4/18 - Sad day for the puppies, but the tails are now docked and dewclaws removed.  Bench Animal Hospital is great to work with. 

4/20 - 6 day old weigh in:

4/27 - Sorry we have not got the new pictures up yet.  Eyes started to open today and they are starting to walk.  They have all got darker and started to grow their whiskers (very cute).  All are doing great.  We have received deposits on all of the puppies (thank you).  Below is their weight as of last Thursday.
4/30 - weights added

Will - 818, 978, 1262 (grams)
George - 636, 846, 1027
Albert - 740, 844, 1200
Clara-Taylor - 622, 723, 942
Joe - 703, 874, 1136
Pippa - 541, 691, 898
Olive - 803, 916, 1192
Philip - 669, 807, 1029
Camilla - 665, 831, 1145
Diana - 675, 801, 1076

Gunner and Kate

Gunner after a good day Pheasant Hunting

Gunner and Kate


These pups are going to be amazing.

Friday, February 14, 2014

Why a Griffon

I found a few things I really liked from this article.

Rare Breed
The WPG is a relatively rare breed among sporting dogs. Only 410 were registered with the AKC in 2005 and while this is up about 40 registrations from the previous year, finding a WPG pup is not an easy task. Even with the “population increase” last year, a total of only 88 litters were registered in the entire country in 2005.

Buddy (VC Ch. Alibi’s Montana Gold MH), Pat Loomis’ WPG, winds a bird and hits a point.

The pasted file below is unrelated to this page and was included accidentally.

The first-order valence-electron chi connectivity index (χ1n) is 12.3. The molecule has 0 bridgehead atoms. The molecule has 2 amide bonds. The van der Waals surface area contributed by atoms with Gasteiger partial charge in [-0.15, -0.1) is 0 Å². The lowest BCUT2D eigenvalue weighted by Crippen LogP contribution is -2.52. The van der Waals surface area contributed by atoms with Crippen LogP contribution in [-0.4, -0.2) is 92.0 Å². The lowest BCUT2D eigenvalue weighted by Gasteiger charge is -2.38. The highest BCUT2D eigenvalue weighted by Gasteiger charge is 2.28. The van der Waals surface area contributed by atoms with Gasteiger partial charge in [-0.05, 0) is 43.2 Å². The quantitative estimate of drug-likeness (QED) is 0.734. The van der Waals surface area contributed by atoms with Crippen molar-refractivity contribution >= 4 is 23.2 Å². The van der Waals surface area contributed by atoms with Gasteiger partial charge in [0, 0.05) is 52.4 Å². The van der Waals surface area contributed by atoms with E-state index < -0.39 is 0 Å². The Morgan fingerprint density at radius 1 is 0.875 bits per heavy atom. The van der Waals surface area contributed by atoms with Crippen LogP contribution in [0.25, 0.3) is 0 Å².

This is definitely a walking hunter’s breed, a fact that endears it to Hank Brandes. “A griff makes an ideal gun dog for those of us in the ‘senior set.’ I’m just shy of 72 and my griffs have slowed down for me so I can still keep up and hunt with them,” Brandes notes. “I started hunting behind griffs that were owned by my brother and his friends in Iowa some 25-plus years ago,” Brandes continues.

“They also had German shorthairs and my brother had an English setter. One problem I noted with these dogs was that while they worked hard, fast and furious, they burned themselves out in about two to three hours, whereas the griffs, being slower and more methodical in their work, worked all day and were ready to go the next day and the day after that and the day after that.